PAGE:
Altered States of Consciousness without drugs

“Although the use of psychoactive drugs can easily and profoundly change our experience of consciousness, we can also—and often more safely—alter our consciousness without drugs. These altered states of consciousness are sometimes the result of simple and safe activities, such as sleeping, watching television, exercising, or working on a task that intrigues us. In this section we consider the changes in consciousness that occur through hypnosis, sensory deprivation, and meditation, as well as through other non-drug-induced mechanisms.

“Changing Behavior Through Suggestion: The Power of Hypnosis


Franz Anton Mesmer (1734–1815) was an Austrian doctor who believed that all living bodies were filled with magnetic energy. In his practice, Mesmer passed magnets over the bodies of his patients while telling them their physical and psychological problems would disappear. The patients frequently lapsed into a trancelike state (they were said to be “mesmerized”) and reported feeling better when they awoke (Hammond, 2008). [1]


Although subsequent research testing the effectiveness of Mesmer’s techniques did not find any long-lasting improvements in his patients, the idea that people’s experiences and behaviors could be changed through the power of suggestion has remained important in psychology. James Braid, a Scottish physician, coined the term hypnosis in 1843, basing it on the Greek word for sleep (Callahan, 1997). [2]

“Hypnosis is a trance-like state of consciousness, usually induced by a procedure known as hypnotic induction, which consists of heightened suggestibility, deep relaxation, and intense focus (Nash & Barnier, 2008). [3] Hypnosis became famous in part through its use by Sigmund Freud in an attempt to make unconscious desires and emotions conscious and thus able to be considered and confronted (Baker & Nash, 2008). [4]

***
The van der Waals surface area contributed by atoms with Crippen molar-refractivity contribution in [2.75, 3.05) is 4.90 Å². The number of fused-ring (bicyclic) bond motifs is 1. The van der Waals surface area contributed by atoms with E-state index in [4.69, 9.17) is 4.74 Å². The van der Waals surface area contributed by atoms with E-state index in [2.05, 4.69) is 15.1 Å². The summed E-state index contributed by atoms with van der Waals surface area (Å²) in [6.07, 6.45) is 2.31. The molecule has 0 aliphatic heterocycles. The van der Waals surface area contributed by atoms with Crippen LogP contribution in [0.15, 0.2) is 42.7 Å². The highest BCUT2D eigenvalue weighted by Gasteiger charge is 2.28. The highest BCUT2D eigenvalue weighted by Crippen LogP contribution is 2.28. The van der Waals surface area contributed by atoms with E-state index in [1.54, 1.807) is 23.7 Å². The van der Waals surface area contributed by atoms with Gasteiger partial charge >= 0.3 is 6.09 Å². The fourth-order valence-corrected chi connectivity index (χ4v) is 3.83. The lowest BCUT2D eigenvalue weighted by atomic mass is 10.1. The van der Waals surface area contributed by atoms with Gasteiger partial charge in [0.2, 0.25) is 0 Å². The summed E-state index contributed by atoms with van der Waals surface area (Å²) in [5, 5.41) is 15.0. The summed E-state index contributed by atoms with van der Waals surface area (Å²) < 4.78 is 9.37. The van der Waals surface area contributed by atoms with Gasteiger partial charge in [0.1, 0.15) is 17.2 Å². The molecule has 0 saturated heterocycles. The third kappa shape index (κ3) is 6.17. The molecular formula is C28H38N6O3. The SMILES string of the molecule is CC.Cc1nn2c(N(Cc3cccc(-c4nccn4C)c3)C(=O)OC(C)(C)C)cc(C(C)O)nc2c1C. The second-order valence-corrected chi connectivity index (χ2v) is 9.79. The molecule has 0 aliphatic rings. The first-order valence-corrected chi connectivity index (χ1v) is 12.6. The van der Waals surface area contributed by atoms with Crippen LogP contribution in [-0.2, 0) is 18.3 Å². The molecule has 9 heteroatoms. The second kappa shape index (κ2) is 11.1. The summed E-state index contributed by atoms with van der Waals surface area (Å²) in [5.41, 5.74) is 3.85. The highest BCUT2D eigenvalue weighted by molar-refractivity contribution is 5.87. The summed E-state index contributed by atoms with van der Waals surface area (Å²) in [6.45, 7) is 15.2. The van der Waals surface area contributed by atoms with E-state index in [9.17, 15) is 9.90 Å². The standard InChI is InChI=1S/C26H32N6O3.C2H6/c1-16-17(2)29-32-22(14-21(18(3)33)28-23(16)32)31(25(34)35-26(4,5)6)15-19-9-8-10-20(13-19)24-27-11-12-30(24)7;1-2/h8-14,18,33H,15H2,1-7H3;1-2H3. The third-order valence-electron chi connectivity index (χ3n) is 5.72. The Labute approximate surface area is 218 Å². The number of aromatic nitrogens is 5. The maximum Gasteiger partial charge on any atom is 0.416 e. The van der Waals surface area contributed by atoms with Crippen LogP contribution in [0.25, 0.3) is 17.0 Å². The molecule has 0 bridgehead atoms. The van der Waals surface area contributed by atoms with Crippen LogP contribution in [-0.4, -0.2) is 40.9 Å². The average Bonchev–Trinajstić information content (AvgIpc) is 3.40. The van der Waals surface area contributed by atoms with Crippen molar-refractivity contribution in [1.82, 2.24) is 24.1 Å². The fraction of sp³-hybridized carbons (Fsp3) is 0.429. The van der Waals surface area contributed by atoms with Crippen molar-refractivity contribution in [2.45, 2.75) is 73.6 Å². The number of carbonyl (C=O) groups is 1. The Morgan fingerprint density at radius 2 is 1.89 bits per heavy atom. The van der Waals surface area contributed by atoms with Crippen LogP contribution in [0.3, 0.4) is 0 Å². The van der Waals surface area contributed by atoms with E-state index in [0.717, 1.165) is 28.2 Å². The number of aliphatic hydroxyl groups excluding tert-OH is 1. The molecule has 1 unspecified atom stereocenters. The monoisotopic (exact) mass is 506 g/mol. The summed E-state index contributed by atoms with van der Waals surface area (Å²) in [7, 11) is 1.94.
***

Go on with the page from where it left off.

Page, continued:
Because hypnosis is based on the power of suggestion, and because some people are more suggestible than others, these people are more easily hypnotized. Hilgard (1965) [5] found that about 20% of the participants he tested were entirely unsusceptible to hypnosis, whereas about 15% were highly responsive to it. The best participants for hypnosis are people who are willing or eager to be hypnotized, who are able to focus their attention and block out peripheral awareness, who are open to new experiences, and who are capable of fantasy (Spiegel, Greenleaf, & Spiegel, 2005). [6]

“People who want to become hypnotized are motivated to be good subjects, to be open to suggestions by the hypnotist, and to fulfill the role of a hypnotized person as they perceive it (Spanos, 1991). [7] The hypnotized state results from a combination of conformity, relaxation, obedience, and suggestion (Fassler, Lynn, & Knox, 2008). [8] This does not necessarily indicate that hypnotized people are “faking” or lying about being hypnotized. Kinnunen, Zamansky, and Block (1994) [9] ”

“used measures of skin conductance (which indicates emotional response by measuring perspiration, and therefore renders it a reliable indicator of deception) to test whether hypnotized people were lying about having been hypnotized. Their results suggested that almost 90% of their supposedly hypnotized subjects truly believed that they had been hypnotized.

“One common misconception about hypnosis is that the hypnotist is able to “take control” of hypnotized patients and thus can command them to engage in behaviors against their will. Although hypnotized people are suggestible (Jamieson & Hasegawa, 2007), [10] they nevertheless retain awareness and control of their behavior and are able to refuse to comply with the hypnotist’s suggestions if they so choose (Kirsch & Braffman, 2001). [11] In fact, people who have not been hypnotized are often just as suggestible as those who have been (Orne & Evans, 1965). [12]

“Another common belief is that hypnotists can lead people to forget the things that happened to them while they were hypnotized. Hilgard and Cooper (1965)[13] investigated this question and found that they could lead people who were very highly susceptible through hypnosis to show at least some signs of posthypnotic amnesia (e.g., forgetting where they had learned information that had been told to them while they were under hypnosis), but that this effect was not strong or common.